Alfred Loomis pioneered the key navigation technology of LORAN.
One of the most common navigation watches produced, with many used by the U.S. military well into the Cold War era.
This primary atomic frequency standard, a hydrogen maser, served as the stable frequency source for the master clock.
It contained a crystal ocillator and was key to the LORAN system.
A cesium clock like this was tested on the NTS-2 satellite to see if clocks could keep accurate time in space.
This atomic clock was built for the first GPS satellites in the late 1970s.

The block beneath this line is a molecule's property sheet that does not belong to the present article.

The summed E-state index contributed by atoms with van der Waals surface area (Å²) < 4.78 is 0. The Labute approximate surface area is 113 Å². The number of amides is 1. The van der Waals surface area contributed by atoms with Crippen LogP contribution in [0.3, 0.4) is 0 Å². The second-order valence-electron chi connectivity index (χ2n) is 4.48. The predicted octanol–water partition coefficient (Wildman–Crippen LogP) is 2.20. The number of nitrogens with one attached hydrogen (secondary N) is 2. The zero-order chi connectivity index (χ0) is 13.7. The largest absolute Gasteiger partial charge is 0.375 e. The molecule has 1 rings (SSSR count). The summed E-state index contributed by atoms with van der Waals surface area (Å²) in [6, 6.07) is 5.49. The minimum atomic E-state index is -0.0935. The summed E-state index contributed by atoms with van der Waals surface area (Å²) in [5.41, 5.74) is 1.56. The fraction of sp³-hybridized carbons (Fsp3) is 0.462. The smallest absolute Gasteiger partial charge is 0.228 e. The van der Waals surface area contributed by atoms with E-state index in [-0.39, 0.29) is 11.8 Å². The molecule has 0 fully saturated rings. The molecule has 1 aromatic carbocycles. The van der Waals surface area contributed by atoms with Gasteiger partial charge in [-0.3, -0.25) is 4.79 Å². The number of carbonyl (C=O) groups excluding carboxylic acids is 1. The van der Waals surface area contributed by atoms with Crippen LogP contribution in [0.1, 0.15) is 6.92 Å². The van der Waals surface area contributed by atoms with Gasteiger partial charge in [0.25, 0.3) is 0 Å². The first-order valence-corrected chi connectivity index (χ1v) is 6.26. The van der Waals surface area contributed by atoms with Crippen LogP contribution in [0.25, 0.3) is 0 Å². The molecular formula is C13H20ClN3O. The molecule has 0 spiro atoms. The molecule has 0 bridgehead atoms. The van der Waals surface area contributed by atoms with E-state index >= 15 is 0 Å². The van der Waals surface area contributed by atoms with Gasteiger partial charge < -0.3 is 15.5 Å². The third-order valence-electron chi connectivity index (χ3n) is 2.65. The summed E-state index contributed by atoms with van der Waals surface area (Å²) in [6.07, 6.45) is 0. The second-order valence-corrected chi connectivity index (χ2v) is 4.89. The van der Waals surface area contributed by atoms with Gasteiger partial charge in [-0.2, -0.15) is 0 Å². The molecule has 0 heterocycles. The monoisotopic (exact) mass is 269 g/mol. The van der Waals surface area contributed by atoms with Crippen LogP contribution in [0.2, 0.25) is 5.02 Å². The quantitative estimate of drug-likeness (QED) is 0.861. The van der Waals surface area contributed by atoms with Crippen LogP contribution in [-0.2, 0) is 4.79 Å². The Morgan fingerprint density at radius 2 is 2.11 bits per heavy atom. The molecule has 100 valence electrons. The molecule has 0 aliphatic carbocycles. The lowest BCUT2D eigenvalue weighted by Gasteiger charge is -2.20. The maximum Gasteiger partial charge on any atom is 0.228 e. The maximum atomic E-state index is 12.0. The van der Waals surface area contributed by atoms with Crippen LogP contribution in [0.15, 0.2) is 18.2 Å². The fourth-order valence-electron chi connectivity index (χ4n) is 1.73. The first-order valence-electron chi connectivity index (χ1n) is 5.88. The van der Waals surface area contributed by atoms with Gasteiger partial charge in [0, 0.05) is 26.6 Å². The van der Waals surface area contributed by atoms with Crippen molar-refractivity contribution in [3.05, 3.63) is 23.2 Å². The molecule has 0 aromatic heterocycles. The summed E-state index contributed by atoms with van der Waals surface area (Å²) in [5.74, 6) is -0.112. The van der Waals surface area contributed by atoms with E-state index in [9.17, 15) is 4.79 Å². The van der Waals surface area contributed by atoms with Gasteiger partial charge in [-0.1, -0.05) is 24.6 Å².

This Dutch mathematician patented the first working pendulum clock in 1656 and later devised a watch regulator called a balance spring. These inventions changed timekeeping forever.
This chronometer movement was made by John Roger Arnold about 1825.
This chronometer movement was made by Thomas Earnshaw, about 1798.
Box chronometer, after Thomas Mudge, No. 14 made by Howells, Barraud, and Jamison, 1802.